How sexually explicit films affect kids is debated among health professionals and sex researchers. Some maintain that they can encourage sexual experimentation and a change in values in young people, while others disagree -- but as a parent, why go there? Why consciously risk flipping youngsters ahead of their own experience by introducing information before they are more erotically mature?

One other reservation about taking a teen to this movie? I love a love story; gay, straight, bisexual or undecided. The chilling part of this film is that it's basically the story of an adult woman (she's 5 or 6 years older) poaching on a high-schooler. The issue is glossed over in the movie. But parents should be wary of taking their kids to see a movie that glamorizes sexual relationships between a sexy older person and a teen. Yes, it's only a movie. But it is one that can deliver a message.

Of course, there should be lots of conversations between parent and child on all these topics -- lesbian love affairs, affairs with older lovers, sexual desire when you are young -- before a child is launched into the adult world. But a parent exposing a child to deeply intimate sexuality -- people having oral sex together, slapping and grabbing each others' butts and bringing each other to orgasm -- is neither necessary nor desirable.

We can have, as sex educators call it, "a teachable moment" other ways. If your child does go see this film, by all means, discuss it. But I am pretty sure this kind of field trip would make parent and child feel they'd had an exceptionally squeamish, and highly regrettable, experience.

Follow us on Twitter @CNNOpinion.

Join us on Facebook/CNNOpinion.

The opinions expressed in this commentary are solely those of Pepper Schwartz.

ADVERTISEMENT
Part of complete coverage on
updated 12:41 PM EDT, Wed April 23, 2014
Robert Hickey says most new housing development is high-end, catering to high-earners.
updated 9:17 AM EDT, Wed April 23, 2014
Alexander Motyl says as Russian President Putin snarled at Ukraine, his foreign minister was signing a conciliatory accord with the West. Whatever the game, the accord is a major stand down by Russia
updated 8:29 AM EDT, Wed April 23, 2014
Les Abend says at every turn, the stowaway teen defied the odds of discovery and survival. What pilot would have thought to look for a person in the wheel well?
updated 6:47 PM EDT, Tue April 22, 2014
Q & A with artist Rachel Sussman on her new book of photographs, "The Oldest Living Things in the World."
updated 3:58 PM EDT, Tue April 22, 2014
Martin Blaser says the overuse of antibiotics threatens to deplete our bodies of "good" microbes, leaving us vulnerable to an unstoppable plague--an "antibiotic winter"
updated 1:37 PM EDT, Tue April 22, 2014
John Sutter asks: Is it possible to eat meat in modern-day America and consider yourself an environmentalist without being a hypocrite?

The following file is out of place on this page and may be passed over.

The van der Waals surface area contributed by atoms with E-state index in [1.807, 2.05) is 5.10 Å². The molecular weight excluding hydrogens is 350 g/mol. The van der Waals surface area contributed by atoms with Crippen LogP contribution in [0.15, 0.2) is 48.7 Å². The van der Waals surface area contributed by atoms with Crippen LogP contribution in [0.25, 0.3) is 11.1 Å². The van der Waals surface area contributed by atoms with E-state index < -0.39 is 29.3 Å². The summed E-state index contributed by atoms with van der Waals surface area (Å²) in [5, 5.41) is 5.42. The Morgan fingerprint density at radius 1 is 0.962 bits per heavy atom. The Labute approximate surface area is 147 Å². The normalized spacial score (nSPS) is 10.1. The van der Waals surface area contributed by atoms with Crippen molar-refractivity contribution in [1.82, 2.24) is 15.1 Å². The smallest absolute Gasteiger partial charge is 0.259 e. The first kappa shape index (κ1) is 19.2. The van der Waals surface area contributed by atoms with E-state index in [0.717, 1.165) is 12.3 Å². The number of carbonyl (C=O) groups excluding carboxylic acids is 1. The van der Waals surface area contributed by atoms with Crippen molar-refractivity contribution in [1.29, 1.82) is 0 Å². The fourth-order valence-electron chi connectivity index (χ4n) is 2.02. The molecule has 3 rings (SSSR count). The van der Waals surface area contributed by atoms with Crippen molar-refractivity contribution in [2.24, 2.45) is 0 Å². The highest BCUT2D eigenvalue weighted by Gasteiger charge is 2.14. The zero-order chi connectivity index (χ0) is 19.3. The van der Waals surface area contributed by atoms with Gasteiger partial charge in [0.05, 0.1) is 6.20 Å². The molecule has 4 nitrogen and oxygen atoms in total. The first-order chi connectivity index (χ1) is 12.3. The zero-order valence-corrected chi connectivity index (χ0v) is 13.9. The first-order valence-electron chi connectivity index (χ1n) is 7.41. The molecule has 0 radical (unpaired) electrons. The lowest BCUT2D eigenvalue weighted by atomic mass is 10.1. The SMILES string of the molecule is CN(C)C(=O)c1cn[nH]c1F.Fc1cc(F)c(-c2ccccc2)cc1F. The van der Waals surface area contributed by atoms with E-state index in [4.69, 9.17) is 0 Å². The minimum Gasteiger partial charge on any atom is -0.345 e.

updated 11:38 AM EDT, Tue April 22, 2014
Sally Kohn notes that Meb Keflezighi rightly was called an American after he won the Boston Marathon, but his status in the U.S. once was questioned
updated 8:56 AM EDT, Tue April 22, 2014
Denis Hayes and Scott Denman say on this Earth Day, the dawn of the Solar Age is already upon us and the Atomic Age of nuclear power is in decline
updated 4:36 PM EDT, Mon April 21, 2014
Retired Coast Guard officer James Loy says a ship captain bears huge responsibility.
updated 1:08 PM EDT, Mon April 21, 2014
Peter Bergen says the latest strikes are part of an aggressive U.S. effort to target militants, including a bomb maker
updated 9:45 AM EDT, Mon April 21, 2014
Cynthia Lummis and Peter Welch say 16 agencies carry out national intelligence, and their budgets are top secret. We need to know how they are spending our money.
updated 8:35 AM EDT, Mon April 21, 2014
Julian Zelizer says President Obama knows more than anyone that he has much at stake in the midterm elections.
updated 8:55 AM EDT, Tue April 22, 2014
Eric Sanderson says if you really want to strike a blow for the environment--and your health--this Earth Day, work to get cars out of cities and create transportation alternatives
updated 10:08 AM EDT, Mon April 21, 2014
Bruce Barcott looks at the dramatic differences in marijuana laws in Colorado and Louisiana
updated 4:47 PM EDT, Fri April 18, 2014
Jim Bell says NASA's latest discovery supports the notion that habitable worlds are probably common in the galaxy.
updated 2:17 PM EDT, Fri April 18, 2014
Jay Parini says even the Gospels skip the actual Resurrection and are sketchy on the appearances that followed.
updated 1:52 PM EDT, Fri April 18, 2014
Graham Allison says if an unchecked and emboldened Russia foments conflict in a nation like Latvia, a NATO member, the West would have to defend it.
updated 9:11 AM EDT, Fri April 18, 2014
John Sutter: Bad news, guys -- the pangolin we adopted is missing.
updated 2:25 PM EDT, Mon April 21, 2014
Ben Wildavsky says we need a better way to determine whether colleges are turning out graduates with superior education and abilities.
updated 6:26 AM EDT, Fri April 18, 2014
Charles Maclin, program manager working on the search and recovery of Malaysia Flight 370, explains how it works.
updated 8:50 AM EDT, Fri April 18, 2014
Jill Koyama says Michael Bloomberg is right to tackle gun violence, but we need to go beyond piecemeal state legislation.
updated 2:45 PM EDT, Thu April 17, 2014
Michael Bloomberg and Shannon Watts say Americans are ready for sensible gun laws, but politicians are cowed by the NRA. Everytown for Gun Safety will prove the NRA is not that powerful.
ADVERTISEMENT
ADVERTISEMENT
ADVERTISEMENT
ADVERTISEMENT